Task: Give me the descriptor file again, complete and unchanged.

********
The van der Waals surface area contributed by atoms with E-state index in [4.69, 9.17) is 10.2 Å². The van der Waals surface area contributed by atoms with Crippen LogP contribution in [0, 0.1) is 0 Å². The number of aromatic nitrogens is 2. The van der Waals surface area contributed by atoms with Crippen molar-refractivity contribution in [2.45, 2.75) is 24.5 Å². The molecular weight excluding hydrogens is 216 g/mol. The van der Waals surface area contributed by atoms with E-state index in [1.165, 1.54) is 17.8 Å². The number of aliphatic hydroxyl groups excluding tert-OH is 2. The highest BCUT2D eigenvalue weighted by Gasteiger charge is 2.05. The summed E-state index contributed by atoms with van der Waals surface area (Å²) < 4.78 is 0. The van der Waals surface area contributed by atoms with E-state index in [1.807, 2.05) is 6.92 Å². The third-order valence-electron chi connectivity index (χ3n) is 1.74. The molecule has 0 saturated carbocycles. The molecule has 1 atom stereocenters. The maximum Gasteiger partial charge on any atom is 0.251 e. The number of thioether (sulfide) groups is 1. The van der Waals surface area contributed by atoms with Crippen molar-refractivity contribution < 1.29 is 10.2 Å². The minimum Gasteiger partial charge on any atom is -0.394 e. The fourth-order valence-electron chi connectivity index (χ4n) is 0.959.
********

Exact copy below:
The van der Waals surface area contributed by atoms with E-state index in [4.69, 9.17) is 10.2 Å². The van der Waals surface area contributed by atoms with Crippen LogP contribution in [0, 0.1) is 0 Å². The number of aromatic nitrogens is 2. The van der Waals surface area contributed by atoms with Crippen molar-refractivity contribution in [2.45, 2.75) is 24.5 Å². The molecular weight excluding hydrogens is 216 g/mol. The van der Waals surface area contributed by atoms with E-state index in [1.165, 1.54) is 17.8 Å². The number of aliphatic hydroxyl groups excluding tert-OH is 2. The highest BCUT2D eigenvalue weighted by Gasteiger charge is 2.05. The summed E-state index contributed by atoms with van der Waals surface area (Å²) < 4.78 is 0. The van der Waals surface area contributed by atoms with E-state index in [1.807, 2.05) is 6.92 Å². The third-order valence-electron chi connectivity index (χ3n) is 1.74. The molecule has 0 saturated carbocycles. The molecule has 1 atom stereocenters. The maximum Gasteiger partial charge on any atom is 0.251 e. The number of thioether (sulfide) groups is 1. The van der Waals surface area contributed by atoms with Crippen molar-refractivity contribution < 1.29 is 10.2 Å². The minimum Gasteiger partial charge on any atom is -0.394 e. The fourth-order valence-electron chi connectivity index (χ4n) is 0.959.